The Emergence of Diesel Locomotives in 20th Century America

American Locomotive Company (ALCO)

Valerie Varnuska is a resident of the Westbury, NY, area who takes part in local activities such as watching theatrical performances. Among Valerie Varnuska’s interests is classic locomotives and she is particularly drawn to those with powerful engines needed to climb mountains.

The precursor to the modern diesel locomotive arrived in 1918, at a time when steam-powered locomotives had established a predominance in much of American transportation. The new design came about when American Locomotive Company (ALCO) entered into a partnership with General Electric and Ingersoll-Rand to create a diesel-powered motor car. Designed for a New York City connecting line, this vehicle was the first ever to combine railroad tracks with a diesel electric power.

Within five years, the three partner companies had created an even more advanced motor that ran on diesel and pulled a 60 ton boxcar. By the 1930s, 300 horsepower engines had been surpassed and B&O started to run diesel engines across major North American railroad lines.

The reason for diesel’s popularity had to do with the simplicity of mechanical systems and with fuel efficiencies achieved. By the mid-1930s, B&O was making diesel locomotives for smaller passenger trains that ran with less fuel than traditional steam engines, which were on their way out.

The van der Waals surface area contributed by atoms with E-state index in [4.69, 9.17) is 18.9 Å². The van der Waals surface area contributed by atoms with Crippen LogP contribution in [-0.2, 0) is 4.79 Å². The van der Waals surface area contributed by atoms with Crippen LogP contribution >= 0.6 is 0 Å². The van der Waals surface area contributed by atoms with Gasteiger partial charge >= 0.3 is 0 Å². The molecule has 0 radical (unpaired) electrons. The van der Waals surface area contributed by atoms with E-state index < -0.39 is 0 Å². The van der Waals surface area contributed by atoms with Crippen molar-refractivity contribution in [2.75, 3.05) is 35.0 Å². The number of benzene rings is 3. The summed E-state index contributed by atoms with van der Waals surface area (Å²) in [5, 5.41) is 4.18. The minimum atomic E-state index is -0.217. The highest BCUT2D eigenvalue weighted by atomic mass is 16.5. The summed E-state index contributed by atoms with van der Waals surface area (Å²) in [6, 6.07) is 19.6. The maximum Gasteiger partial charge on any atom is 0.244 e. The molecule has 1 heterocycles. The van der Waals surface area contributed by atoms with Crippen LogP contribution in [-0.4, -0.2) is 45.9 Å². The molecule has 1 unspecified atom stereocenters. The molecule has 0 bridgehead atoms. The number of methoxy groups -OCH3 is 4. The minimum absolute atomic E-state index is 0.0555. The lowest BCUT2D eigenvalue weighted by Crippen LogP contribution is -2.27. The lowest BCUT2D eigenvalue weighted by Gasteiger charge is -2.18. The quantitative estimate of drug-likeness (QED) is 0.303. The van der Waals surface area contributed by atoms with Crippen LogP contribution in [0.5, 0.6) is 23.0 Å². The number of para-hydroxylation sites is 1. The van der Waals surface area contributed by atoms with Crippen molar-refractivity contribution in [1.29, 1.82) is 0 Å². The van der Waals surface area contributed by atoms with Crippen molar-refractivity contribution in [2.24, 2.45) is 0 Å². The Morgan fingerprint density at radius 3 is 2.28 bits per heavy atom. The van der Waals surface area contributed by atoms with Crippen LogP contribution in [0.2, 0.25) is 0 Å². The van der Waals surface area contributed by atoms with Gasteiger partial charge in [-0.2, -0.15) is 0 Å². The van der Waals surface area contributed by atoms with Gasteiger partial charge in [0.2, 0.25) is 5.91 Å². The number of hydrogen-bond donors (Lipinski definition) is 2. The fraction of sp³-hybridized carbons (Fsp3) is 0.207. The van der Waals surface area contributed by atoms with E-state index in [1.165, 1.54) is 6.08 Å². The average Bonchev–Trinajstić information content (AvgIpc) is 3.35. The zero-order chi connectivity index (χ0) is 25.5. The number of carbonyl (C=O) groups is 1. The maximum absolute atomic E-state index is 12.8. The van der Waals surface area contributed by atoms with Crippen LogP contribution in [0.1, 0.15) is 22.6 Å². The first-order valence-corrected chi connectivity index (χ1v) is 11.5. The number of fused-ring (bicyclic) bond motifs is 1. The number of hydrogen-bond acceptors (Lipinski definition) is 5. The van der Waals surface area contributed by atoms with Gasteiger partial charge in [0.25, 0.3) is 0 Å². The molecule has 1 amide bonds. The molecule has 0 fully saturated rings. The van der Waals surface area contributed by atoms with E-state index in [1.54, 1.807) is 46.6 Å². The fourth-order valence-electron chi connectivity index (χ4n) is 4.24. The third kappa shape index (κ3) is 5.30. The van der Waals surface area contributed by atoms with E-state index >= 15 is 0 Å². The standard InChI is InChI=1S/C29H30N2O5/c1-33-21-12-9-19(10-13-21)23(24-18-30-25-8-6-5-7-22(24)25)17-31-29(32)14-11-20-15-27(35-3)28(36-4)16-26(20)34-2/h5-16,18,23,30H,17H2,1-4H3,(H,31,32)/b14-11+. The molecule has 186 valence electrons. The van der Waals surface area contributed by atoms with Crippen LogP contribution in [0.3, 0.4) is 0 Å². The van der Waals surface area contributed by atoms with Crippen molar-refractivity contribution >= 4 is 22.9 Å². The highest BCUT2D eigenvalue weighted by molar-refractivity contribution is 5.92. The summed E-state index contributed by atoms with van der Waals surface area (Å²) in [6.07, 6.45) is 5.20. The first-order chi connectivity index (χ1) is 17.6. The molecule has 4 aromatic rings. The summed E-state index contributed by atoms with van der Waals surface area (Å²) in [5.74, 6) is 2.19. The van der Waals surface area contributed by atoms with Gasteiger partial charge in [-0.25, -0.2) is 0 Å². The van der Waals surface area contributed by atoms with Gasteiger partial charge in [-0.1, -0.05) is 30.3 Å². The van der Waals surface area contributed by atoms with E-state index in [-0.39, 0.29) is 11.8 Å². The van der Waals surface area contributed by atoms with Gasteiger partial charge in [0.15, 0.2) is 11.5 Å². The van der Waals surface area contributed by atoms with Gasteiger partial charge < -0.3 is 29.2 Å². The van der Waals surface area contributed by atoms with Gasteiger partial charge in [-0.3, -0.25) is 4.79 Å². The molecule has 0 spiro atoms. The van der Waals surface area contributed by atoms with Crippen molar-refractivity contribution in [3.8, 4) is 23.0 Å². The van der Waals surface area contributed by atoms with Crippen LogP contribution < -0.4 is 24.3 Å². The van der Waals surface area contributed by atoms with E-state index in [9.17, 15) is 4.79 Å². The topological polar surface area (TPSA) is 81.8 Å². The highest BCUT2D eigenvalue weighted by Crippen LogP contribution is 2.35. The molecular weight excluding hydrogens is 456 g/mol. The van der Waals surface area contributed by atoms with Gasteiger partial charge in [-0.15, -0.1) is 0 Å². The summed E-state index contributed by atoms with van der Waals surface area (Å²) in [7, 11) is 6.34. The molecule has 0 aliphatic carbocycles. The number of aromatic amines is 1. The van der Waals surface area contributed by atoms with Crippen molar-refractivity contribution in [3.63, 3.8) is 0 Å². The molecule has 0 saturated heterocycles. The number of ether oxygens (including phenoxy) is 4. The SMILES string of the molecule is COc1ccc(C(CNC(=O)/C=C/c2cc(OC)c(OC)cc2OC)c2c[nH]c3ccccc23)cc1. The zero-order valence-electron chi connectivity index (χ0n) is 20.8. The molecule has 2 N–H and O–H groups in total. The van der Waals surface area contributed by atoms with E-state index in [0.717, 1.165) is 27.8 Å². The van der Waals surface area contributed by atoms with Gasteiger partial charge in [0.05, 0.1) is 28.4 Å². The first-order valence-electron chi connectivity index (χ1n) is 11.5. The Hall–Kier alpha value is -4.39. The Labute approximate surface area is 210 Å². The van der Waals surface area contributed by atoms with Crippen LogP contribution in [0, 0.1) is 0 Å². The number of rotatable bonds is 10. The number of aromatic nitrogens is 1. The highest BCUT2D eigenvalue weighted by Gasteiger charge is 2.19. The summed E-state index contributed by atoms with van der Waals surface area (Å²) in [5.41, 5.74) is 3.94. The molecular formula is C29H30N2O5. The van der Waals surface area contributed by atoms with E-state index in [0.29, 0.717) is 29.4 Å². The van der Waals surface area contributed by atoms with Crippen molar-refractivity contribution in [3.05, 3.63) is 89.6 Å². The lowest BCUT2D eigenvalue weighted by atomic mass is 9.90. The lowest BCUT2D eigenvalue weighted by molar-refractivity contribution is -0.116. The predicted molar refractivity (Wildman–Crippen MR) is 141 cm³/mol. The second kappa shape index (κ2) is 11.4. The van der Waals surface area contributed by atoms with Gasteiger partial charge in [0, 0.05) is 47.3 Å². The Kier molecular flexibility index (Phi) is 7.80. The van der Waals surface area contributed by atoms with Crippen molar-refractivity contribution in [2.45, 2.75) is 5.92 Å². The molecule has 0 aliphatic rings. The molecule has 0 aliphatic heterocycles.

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Robobee – A “Robotic Insect” Adept in Hovering and Perching

Robobee pic

Robobee
Image: news.harvard.edu

Interested in robotics, Westbury, NY, resident Valerie Varnuska finds the diverse ways in which robots move and communicate fascinating. Valerie Varnuska follows robotic competitions and has been amazed at the improvements to the robotic hand over the years. Many of the latest advances are in the area of extremely small robots, including a “robotic insect” called the Robobee.

Developed by the Harvard University Microrobotics Laboratory, the Robobee is the size of a small coin. It is designed to excel at reconnaissance activities such as disaster relief and environmental monitoring. For example, the insect-like drones can potentially carry sensors that will provide response units with real-time alerts when forest fires or floods occur.

A distinct innovation of the Robobee is that it has the ability to perch. This saves significant energy over hovering, which drains the batteries of micro-robots. In response to the considerable challenges of creating a “perching” movement, Harvard scientists have come up with an electrostatically charged “landing patch,” which allows the Robobee to adhere, or be set free to fly, with a simple on-off switch.